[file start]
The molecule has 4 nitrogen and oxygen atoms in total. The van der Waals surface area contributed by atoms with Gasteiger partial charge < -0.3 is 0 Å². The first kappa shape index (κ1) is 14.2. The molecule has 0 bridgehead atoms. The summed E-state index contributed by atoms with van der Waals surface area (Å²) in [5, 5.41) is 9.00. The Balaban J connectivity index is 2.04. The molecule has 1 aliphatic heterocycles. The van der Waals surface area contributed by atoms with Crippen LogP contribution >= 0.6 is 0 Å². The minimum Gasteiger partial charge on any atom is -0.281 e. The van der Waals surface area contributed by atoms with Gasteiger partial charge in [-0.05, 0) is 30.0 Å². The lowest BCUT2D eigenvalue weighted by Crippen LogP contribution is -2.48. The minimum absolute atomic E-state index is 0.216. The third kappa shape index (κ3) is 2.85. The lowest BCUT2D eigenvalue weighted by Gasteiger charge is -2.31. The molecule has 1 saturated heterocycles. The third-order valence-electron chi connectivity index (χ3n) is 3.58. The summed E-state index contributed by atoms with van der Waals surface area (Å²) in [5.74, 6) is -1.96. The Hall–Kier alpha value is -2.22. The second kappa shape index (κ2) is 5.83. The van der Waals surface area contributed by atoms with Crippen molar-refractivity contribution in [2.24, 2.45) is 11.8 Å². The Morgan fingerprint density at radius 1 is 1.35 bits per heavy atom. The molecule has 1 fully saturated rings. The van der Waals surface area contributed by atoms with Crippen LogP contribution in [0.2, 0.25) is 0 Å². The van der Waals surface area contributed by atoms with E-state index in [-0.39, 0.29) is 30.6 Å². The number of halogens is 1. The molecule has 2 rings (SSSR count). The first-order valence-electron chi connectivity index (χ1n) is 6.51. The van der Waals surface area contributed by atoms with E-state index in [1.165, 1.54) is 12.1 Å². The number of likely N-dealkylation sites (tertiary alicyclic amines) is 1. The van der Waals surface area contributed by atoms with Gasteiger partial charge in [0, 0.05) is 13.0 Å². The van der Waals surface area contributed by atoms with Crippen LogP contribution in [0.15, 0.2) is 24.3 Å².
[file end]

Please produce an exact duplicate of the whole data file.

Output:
The molecule has 4 nitrogen and oxygen atoms in total. The van der Waals surface area contributed by atoms with Gasteiger partial charge < -0.3 is 0 Å². The first kappa shape index (κ1) is 14.2. The molecule has 0 bridgehead atoms. The summed E-state index contributed by atoms with van der Waals surface area (Å²) in [5, 5.41) is 9.00. The Balaban J connectivity index is 2.04. The molecule has 1 aliphatic heterocycles. The van der Waals surface area contributed by atoms with Crippen LogP contribution >= 0.6 is 0 Å². The minimum Gasteiger partial charge on any atom is -0.281 e. The van der Waals surface area contributed by atoms with Gasteiger partial charge in [-0.05, 0) is 30.0 Å². The lowest BCUT2D eigenvalue weighted by Crippen LogP contribution is -2.48. The minimum absolute atomic E-state index is 0.216. The third kappa shape index (κ3) is 2.85. The lowest BCUT2D eigenvalue weighted by Gasteiger charge is -2.31. The molecule has 1 saturated heterocycles. The third-order valence-electron chi connectivity index (χ3n) is 3.58. The summed E-state index contributed by atoms with van der Waals surface area (Å²) in [5.74, 6) is -1.96. The Hall–Kier alpha value is -2.22. The second kappa shape index (κ2) is 5.83. The van der Waals surface area contributed by atoms with Crippen molar-refractivity contribution in [2.24, 2.45) is 11.8 Å². The Morgan fingerprint density at radius 1 is 1.35 bits per heavy atom. The molecule has 1 fully saturated rings. The van der Waals surface area contributed by atoms with Crippen LogP contribution in [0.2, 0.25) is 0 Å². The van der Waals surface area contributed by atoms with E-state index in [-0.39, 0.29) is 30.6 Å². The number of halogens is 1. The molecule has 2 rings (SSSR count). The first-order valence-electron chi connectivity index (χ1n) is 6.51. The van der Waals surface area contributed by atoms with E-state index in [1.165, 1.54) is 12.1 Å². The number of likely N-dealkylation sites (tertiary alicyclic amines) is 1. The van der Waals surface area contributed by atoms with Gasteiger partial charge in [0, 0.05) is 13.0 Å². The van der Waals surface area contributed by atoms with Crippen LogP contribution in [0.15, 0.2) is 24.3 Å².